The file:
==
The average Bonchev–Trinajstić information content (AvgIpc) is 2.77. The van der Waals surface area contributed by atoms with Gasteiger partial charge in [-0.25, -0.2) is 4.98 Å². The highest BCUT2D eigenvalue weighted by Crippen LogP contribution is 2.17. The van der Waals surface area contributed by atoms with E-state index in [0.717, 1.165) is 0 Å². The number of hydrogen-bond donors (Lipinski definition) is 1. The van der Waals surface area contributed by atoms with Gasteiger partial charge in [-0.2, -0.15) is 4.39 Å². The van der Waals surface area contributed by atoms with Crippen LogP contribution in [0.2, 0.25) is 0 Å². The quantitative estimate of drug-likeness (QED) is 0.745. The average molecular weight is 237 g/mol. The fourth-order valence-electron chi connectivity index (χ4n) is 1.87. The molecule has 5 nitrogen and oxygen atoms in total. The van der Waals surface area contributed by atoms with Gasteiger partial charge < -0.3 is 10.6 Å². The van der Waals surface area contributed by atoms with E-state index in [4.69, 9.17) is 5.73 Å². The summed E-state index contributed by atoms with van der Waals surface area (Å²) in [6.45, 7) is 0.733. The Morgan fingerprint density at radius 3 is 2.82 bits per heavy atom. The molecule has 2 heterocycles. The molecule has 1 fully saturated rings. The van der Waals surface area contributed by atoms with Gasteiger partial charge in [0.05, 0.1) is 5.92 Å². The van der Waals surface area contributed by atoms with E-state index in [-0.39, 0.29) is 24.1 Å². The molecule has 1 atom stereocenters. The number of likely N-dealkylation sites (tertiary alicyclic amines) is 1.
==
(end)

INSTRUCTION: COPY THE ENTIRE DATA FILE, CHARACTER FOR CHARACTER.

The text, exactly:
The average Bonchev–Trinajstić information content (AvgIpc) is 2.77. The van der Waals surface area contributed by atoms with Gasteiger partial charge in [-0.25, -0.2) is 4.98 Å². The highest BCUT2D eigenvalue weighted by Crippen LogP contribution is 2.17. The van der Waals surface area contributed by atoms with E-state index in [0.717, 1.165) is 0 Å². The number of hydrogen-bond donors (Lipinski definition) is 1. The van der Waals surface area contributed by atoms with Gasteiger partial charge in [-0.2, -0.15) is 4.39 Å². The van der Waals surface area contributed by atoms with Crippen LogP contribution in [0.2, 0.25) is 0 Å². The quantitative estimate of drug-likeness (QED) is 0.745. The average molecular weight is 237 g/mol. The fourth-order valence-electron chi connectivity index (χ4n) is 1.87. The molecule has 5 nitrogen and oxygen atoms in total. The van der Waals surface area contributed by atoms with Gasteiger partial charge < -0.3 is 10.6 Å². The van der Waals surface area contributed by atoms with E-state index in [4.69, 9.17) is 5.73 Å². The summed E-state index contributed by atoms with van der Waals surface area (Å²) in [6.45, 7) is 0.733. The Morgan fingerprint density at radius 3 is 2.82 bits per heavy atom. The molecule has 2 heterocycles. The molecule has 1 fully saturated rings. The van der Waals surface area contributed by atoms with Gasteiger partial charge in [0.05, 0.1) is 5.92 Å². The van der Waals surface area contributed by atoms with E-state index in [-0.39, 0.29) is 24.1 Å². The molecule has 1 atom stereocenters. The number of likely N-dealkylation sites (tertiary alicyclic amines) is 1.